I'm trying to pass a vulnerability scan for my CentOS 6.9 server. The last of the issues I am attempting to resolve relate to the use of outdated SSL protocols. When I attempt to use the following line in my ssl.conf

SSLProtocol -all +TLSv1.1

and then run a configest

service httpd24-httpd configtest

I am presented with the error

SSLProtocol: Illegal protocol 'TLSv1.1'

I've narrowed this down to possibly an outdated version of OpenSSL. When I began this process I was on the version OpenSSL 1.0.1e-fips 11 Feb 2013 and I've updated that to a more recent version by following these instructions: http://www.ehowstuff.com/how-to-install-and-update-openssl-on-centos-6-centos-7/

Now when I check the version I get OpenSSL 1.0.2l 25 May 2017 however I still get the same error during the configtest. I'm thinking at this point that the mod_ssl.so file in apache needs to be upgraded but I am sort of at a loss for my next steps (I'm a little out of my depth at this point). Since I downloaded httpd24 as a package I never had to compile it and I'm not sure of where to go next. As far as I understand, it's possible to include a new mod_ssl.so without recompiling Apache, but in practice I don't know how I'd go about that.


SSL module of Apache2

You may simply forgot to enable the SSL module, you should first ensure with (as root or with sudo):

a2enmod ssl

Then you may try restarting your Apache2 web server.

Important notes for future readers

SSL 1.0, 2.0, 3.0 (wikipedia) These are no longer supported in the recent version of OpenSSL.

TLS 1.0 (wikipedia)

This version of TLS is from 1999, I'd advise to disable it.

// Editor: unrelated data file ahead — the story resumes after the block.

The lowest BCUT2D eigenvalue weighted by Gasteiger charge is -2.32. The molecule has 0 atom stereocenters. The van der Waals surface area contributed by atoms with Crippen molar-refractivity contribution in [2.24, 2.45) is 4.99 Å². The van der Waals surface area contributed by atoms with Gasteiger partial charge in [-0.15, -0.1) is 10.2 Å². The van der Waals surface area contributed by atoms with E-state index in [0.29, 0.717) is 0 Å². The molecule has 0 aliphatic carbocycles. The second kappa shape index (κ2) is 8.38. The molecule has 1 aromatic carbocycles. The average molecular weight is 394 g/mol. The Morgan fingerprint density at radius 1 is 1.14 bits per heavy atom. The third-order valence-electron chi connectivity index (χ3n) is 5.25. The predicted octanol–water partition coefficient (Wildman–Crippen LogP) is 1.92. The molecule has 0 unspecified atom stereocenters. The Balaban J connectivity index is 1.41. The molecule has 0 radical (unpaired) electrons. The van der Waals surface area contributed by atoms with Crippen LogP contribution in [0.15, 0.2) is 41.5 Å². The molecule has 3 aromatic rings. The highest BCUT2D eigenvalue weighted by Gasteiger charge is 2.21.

TLS 1.1 (wikipedia)

This version of TLS is from 2006, and no current (2019) OS / software explicitly relies on it, I'd advise to disable it too.

You might want to read upon the deprecation of the pre-1.2 versions on DigiCert artile. Excerpt follows:

Older Protocols Are a Security Risk The existence of TLS 1.0 and 1.1 on the internet primarily acts as a security risk—these protocols are almost universally supported by servers, but their use by clients is closer to the inverse. Clients that need to use these versions are suffering from their shortcomings. The rest of the internet is vulnerable to downgrade attacks (which force users onto weaker versions of TLS to exploit the known vulnerabilities) for almost no practical benefit. For most of these servers, older versions of TLS are likely left on “just in case,” or someone forgot to turn them off when they turned on newer versions.

TLS 1.2 (wikipedia)

No matter that it has been defined in 2008, in 2019 we do need it for compatibility reasons.

TLS 1.3 (wikipedia)

This is after so many years such big an upgrade of the protocol, that if you can enable it, please do so already.

Example SSL module configuration

<IfModule mod_ssl.c>

## Pseudo Random Number Generator (PRNG):
## Configure one or more sources to seed the PRNG of the SSL library.
## The seed data should be of good random quality.
## WARNING! On some platforms /dev/random blocks if not enough entropy
## is available. This means you then cannot use the /dev/random device
## because it would lead to very long connection times (as long as
## it requires to make more entropy available). But usually those
## platforms additionally provide a /dev/urandom device which doesn't
## block. So, if available, use this one instead. Read the mod_ssl User
## Manual for more details.
# I changed the default values of 512 to 1024
SSLRandomSeed    startup    builtin
SSLRandomSeed    startup    file:/dev/urandom    1024
SSLRandomSeed    connect    builtin